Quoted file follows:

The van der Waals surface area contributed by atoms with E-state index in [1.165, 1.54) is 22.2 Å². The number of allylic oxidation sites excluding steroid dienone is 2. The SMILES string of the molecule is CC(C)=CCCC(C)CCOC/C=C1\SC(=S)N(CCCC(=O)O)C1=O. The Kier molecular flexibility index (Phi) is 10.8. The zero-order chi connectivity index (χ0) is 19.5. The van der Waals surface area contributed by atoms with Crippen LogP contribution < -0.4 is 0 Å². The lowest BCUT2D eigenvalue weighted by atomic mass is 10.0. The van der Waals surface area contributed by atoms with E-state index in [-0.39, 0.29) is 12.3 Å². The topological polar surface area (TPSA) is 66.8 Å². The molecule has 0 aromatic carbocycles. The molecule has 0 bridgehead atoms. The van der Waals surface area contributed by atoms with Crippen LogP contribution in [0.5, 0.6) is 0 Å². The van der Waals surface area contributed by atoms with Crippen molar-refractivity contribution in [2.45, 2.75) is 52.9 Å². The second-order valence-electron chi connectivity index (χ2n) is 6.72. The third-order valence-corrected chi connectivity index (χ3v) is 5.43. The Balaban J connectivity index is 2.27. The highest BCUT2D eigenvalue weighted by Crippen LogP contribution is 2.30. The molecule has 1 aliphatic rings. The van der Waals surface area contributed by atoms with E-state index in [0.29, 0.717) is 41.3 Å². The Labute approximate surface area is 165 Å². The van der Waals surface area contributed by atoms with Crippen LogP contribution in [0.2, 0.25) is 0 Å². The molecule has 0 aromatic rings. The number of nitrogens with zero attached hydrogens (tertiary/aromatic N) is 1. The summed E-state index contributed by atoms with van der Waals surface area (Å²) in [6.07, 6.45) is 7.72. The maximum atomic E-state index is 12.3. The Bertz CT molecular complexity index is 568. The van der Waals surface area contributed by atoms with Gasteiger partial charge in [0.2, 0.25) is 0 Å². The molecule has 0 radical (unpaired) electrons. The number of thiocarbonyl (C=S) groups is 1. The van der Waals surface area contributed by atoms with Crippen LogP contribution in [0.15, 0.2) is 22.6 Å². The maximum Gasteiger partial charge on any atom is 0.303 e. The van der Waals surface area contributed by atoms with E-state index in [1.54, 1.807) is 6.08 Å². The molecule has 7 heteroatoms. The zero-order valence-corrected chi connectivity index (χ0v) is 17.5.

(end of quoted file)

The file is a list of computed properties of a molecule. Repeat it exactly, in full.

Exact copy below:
The van der Waals surface area contributed by atoms with E-state index in [1.165, 1.54) is 22.2 Å². The number of allylic oxidation sites excluding steroid dienone is 2. The SMILES string of the molecule is CC(C)=CCCC(C)CCOC/C=C1\SC(=S)N(CCCC(=O)O)C1=O. The Kier molecular flexibility index (Phi) is 10.8. The zero-order chi connectivity index (χ0) is 19.5. The van der Waals surface area contributed by atoms with Crippen LogP contribution < -0.4 is 0 Å². The lowest BCUT2D eigenvalue weighted by atomic mass is 10.0. The van der Waals surface area contributed by atoms with E-state index in [-0.39, 0.29) is 12.3 Å². The topological polar surface area (TPSA) is 66.8 Å². The molecule has 0 aromatic carbocycles. The molecule has 0 bridgehead atoms. The van der Waals surface area contributed by atoms with Crippen LogP contribution in [0.5, 0.6) is 0 Å². The van der Waals surface area contributed by atoms with Crippen molar-refractivity contribution in [2.45, 2.75) is 52.9 Å². The second-order valence-electron chi connectivity index (χ2n) is 6.72. The third-order valence-corrected chi connectivity index (χ3v) is 5.43. The Balaban J connectivity index is 2.27. The highest BCUT2D eigenvalue weighted by Crippen LogP contribution is 2.30. The molecule has 1 aliphatic rings. The van der Waals surface area contributed by atoms with E-state index in [0.29, 0.717) is 41.3 Å². The Labute approximate surface area is 165 Å². The van der Waals surface area contributed by atoms with Crippen LogP contribution in [0.2, 0.25) is 0 Å². The molecule has 0 aromatic rings. The number of nitrogens with zero attached hydrogens (tertiary/aromatic N) is 1. The summed E-state index contributed by atoms with van der Waals surface area (Å²) in [6.07, 6.45) is 7.72. The maximum atomic E-state index is 12.3. The Bertz CT molecular complexity index is 568. The van der Waals surface area contributed by atoms with Gasteiger partial charge in [0.2, 0.25) is 0 Å². The molecule has 0 radical (unpaired) electrons. The number of thiocarbonyl (C=S) groups is 1. The van der Waals surface area contributed by atoms with Crippen LogP contribution in [0.15, 0.2) is 22.6 Å². The maximum Gasteiger partial charge on any atom is 0.303 e. The van der Waals surface area contributed by atoms with E-state index in [1.54, 1.807) is 6.08 Å². The molecule has 7 heteroatoms. The zero-order valence-corrected chi connectivity index (χ0v) is 17.5.